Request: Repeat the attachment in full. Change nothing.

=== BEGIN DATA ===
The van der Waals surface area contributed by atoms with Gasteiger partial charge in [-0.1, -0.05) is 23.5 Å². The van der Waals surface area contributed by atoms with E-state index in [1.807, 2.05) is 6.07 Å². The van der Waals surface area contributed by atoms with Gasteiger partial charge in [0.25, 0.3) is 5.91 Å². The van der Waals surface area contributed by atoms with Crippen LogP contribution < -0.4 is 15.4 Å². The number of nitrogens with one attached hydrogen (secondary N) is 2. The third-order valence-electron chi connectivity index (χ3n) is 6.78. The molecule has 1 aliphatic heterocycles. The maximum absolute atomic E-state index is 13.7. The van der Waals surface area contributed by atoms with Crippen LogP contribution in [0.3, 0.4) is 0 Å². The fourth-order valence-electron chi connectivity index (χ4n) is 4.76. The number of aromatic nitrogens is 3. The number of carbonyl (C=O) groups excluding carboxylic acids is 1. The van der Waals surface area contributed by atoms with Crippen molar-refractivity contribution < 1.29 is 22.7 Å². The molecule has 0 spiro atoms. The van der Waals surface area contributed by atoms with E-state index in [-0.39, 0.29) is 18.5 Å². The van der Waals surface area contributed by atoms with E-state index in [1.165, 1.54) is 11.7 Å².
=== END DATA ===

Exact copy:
The van der Waals surface area contributed by atoms with Gasteiger partial charge in [-0.1, -0.05) is 23.5 Å². The van der Waals surface area contributed by atoms with E-state index in [1.807, 2.05) is 6.07 Å². The van der Waals surface area contributed by atoms with Gasteiger partial charge in [0.25, 0.3) is 5.91 Å². The van der Waals surface area contributed by atoms with Crippen LogP contribution < -0.4 is 15.4 Å². The number of nitrogens with one attached hydrogen (secondary N) is 2. The third-order valence-electron chi connectivity index (χ3n) is 6.78. The molecule has 1 aliphatic heterocycles. The maximum absolute atomic E-state index is 13.7. The van der Waals surface area contributed by atoms with Crippen LogP contribution in [0.3, 0.4) is 0 Å². The fourth-order valence-electron chi connectivity index (χ4n) is 4.76. The number of aromatic nitrogens is 3. The number of carbonyl (C=O) groups excluding carboxylic acids is 1. The van der Waals surface area contributed by atoms with Crippen molar-refractivity contribution < 1.29 is 22.7 Å². The molecule has 0 spiro atoms. The van der Waals surface area contributed by atoms with E-state index in [-0.39, 0.29) is 18.5 Å². The van der Waals surface area contributed by atoms with E-state index in [1.165, 1.54) is 11.7 Å².